He gave up then, flung his hands up in the air and told me to keep the stuff if it means so much to me.

I’ve taken to wearing one of the perfumes that was in the box, something sweet, comforting. Shaun says I don’t even smell like myself any more, but so what?

It’s better when he’s not here, really. That’s what July says, and I agree. We don’t need him. We curl up together in the basement on a pile of July’s old dressmaking materials and she tells me stories to make me giggle, make me laugh.

I go upstairs to put something in the oven for dinner, and catch sight of myself in the hall mirror – face smudged, hair wild – looking not at all like myself.

Go into the bathroom to clean myself up for Shaun, but just as I put in the plug and turn on the taps on my cell rings – him calling to say not to wait for him, he’ll be home late.

“What if he’s having an affair?” The words appear in my mind like they’re my own, but when I glance in the mirror, sure enough, there she is, cat-like eyes brimming with compassion.

“I’ve left some love for you here, behind the tub,” she says. That’s what she calls her bottles of vodka. Love. Clear and uncomplicated and just a little bit burning hot.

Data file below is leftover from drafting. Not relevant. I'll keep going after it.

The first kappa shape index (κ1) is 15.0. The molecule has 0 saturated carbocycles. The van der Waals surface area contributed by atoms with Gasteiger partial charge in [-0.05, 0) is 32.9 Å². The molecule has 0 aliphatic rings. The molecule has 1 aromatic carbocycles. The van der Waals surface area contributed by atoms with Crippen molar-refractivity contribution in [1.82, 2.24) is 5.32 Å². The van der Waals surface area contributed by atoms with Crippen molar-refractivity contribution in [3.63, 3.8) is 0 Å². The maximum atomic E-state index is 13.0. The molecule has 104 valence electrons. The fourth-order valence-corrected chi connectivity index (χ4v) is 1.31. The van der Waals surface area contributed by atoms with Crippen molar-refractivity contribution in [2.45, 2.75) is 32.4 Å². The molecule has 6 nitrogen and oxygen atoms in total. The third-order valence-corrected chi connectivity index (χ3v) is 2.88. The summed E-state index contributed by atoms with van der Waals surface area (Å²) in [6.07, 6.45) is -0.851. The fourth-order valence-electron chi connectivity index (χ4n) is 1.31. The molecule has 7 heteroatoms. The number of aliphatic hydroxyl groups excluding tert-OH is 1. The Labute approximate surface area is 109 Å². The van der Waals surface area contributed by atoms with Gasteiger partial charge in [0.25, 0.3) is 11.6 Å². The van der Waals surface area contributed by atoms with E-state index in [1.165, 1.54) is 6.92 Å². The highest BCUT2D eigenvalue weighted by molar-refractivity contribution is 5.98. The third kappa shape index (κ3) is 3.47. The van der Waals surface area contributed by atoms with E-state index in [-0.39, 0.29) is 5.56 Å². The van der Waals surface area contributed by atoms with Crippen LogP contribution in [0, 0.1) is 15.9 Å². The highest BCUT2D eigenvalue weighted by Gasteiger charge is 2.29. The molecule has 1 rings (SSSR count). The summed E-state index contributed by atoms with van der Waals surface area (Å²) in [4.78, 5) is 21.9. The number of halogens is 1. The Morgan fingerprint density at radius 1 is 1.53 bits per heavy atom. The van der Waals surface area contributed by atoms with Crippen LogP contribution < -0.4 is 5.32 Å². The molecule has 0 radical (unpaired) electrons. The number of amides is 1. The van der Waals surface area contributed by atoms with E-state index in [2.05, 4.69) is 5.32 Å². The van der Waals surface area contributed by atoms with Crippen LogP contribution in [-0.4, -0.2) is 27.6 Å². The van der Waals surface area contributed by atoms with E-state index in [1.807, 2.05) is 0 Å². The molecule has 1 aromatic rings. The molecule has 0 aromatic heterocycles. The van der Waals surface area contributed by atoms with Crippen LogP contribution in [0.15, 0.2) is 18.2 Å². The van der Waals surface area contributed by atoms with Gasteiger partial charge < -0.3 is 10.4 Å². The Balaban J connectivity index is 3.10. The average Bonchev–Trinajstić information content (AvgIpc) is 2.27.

I slide into the steaming water, bottle in one hand, and let July love me. Someone should, after all, shouldn’t they?

*

At last. It’s taken long enough. As he carries his bags to the door, he looks at me, sad and puzzled like he doesn’t really recognize me.

He comes back towards me, kneels down in front of me, and I turn away.

“Charlie,” he says, “Just say the word. If you ask me to stay, I’ll stay.”

I can hear July murmuring in my ear, mockingly: “Shaunie Shaunie Sexless Shaunie, just walk the walk – out the door, don’t come back here no more…”

I swallow a giggle and shake my head. “You’re not wanted here, Shaun,” I spit, and I can hear the venom in my voice. Shaun hears it too – I see him shiver minutely and feel bad for a moment, but July presses her hand against mine and I nod. “Go on, Shaun, leave. We don’t need you anyway.”

So he goes.

I moved here for love, didn’t I? And that’s exactly what I’ve found. Tucked in every alcove, in each shadowy corner – a pair of cat-like eyes and a smile just for me.

Judy Darley is a British fiction writer and journalist with a dubious passion for overgrown Victorian cemeteries. Her debut short story collection, Remember Me To The Bees, will be out in Fall 2013.